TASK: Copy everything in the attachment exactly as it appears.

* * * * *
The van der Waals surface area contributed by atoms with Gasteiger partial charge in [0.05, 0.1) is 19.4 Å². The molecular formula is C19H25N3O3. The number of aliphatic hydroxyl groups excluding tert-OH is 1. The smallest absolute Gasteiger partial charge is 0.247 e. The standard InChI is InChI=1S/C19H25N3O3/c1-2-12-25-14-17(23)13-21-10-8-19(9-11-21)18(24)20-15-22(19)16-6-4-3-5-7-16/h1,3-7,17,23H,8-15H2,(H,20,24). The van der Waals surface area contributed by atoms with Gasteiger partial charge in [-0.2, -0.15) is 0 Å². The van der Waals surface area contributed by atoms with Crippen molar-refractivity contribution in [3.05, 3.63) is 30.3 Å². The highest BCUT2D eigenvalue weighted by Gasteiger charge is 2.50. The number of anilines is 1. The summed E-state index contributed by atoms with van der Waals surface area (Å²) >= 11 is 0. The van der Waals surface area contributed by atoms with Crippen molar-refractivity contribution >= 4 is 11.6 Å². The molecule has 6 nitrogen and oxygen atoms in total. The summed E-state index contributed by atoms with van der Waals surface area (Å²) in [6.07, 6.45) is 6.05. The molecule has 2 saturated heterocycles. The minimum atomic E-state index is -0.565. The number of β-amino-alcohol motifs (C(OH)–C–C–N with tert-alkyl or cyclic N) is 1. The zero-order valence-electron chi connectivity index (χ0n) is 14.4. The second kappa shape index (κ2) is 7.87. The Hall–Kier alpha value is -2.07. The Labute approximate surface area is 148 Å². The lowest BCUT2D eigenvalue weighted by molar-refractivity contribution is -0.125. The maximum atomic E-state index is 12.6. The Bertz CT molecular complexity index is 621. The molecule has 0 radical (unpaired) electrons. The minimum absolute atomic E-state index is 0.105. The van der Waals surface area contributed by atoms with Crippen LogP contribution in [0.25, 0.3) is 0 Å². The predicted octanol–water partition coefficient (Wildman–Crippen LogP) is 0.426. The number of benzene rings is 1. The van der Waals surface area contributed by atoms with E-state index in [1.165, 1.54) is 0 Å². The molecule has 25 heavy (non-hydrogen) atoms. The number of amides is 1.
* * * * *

The van der Waals surface area contributed by atoms with Gasteiger partial charge in [0.05, 0.1) is 19.4 Å². The molecular formula is C19H25N3O3. The number of aliphatic hydroxyl groups excluding tert-OH is 1. The smallest absolute Gasteiger partial charge is 0.247 e. The standard InChI is InChI=1S/C19H25N3O3/c1-2-12-25-14-17(23)13-21-10-8-19(9-11-21)18(24)20-15-22(19)16-6-4-3-5-7-16/h1,3-7,17,23H,8-15H2,(H,20,24). The van der Waals surface area contributed by atoms with Gasteiger partial charge in [-0.2, -0.15) is 0 Å². The van der Waals surface area contributed by atoms with Crippen molar-refractivity contribution in [3.05, 3.63) is 30.3 Å². The highest BCUT2D eigenvalue weighted by Gasteiger charge is 2.50. The number of anilines is 1. The summed E-state index contributed by atoms with van der Waals surface area (Å²) >= 11 is 0. The van der Waals surface area contributed by atoms with Crippen molar-refractivity contribution >= 4 is 11.6 Å². The molecule has 6 nitrogen and oxygen atoms in total. The summed E-state index contributed by atoms with van der Waals surface area (Å²) in [6.07, 6.45) is 6.05. The molecule has 2 saturated heterocycles. The minimum atomic E-state index is -0.565. The number of β-amino-alcohol motifs (C(OH)–C–C–N with tert-alkyl or cyclic N) is 1. The zero-order valence-electron chi connectivity index (χ0n) is 14.4. The second kappa shape index (κ2) is 7.87. The Hall–Kier alpha value is -2.07. The Labute approximate surface area is 148 Å². The lowest BCUT2D eigenvalue weighted by molar-refractivity contribution is -0.125. The maximum atomic E-state index is 12.6. The Bertz CT molecular complexity index is 621. The molecule has 0 radical (unpaired) electrons. The minimum absolute atomic E-state index is 0.105. The van der Waals surface area contributed by atoms with Crippen LogP contribution in [0.25, 0.3) is 0 Å². The predicted octanol–water partition coefficient (Wildman–Crippen LogP) is 0.426. The number of benzene rings is 1. The van der Waals surface area contributed by atoms with E-state index in [1.165, 1.54) is 0 Å². The molecule has 25 heavy (non-hydrogen) atoms. The number of amides is 1.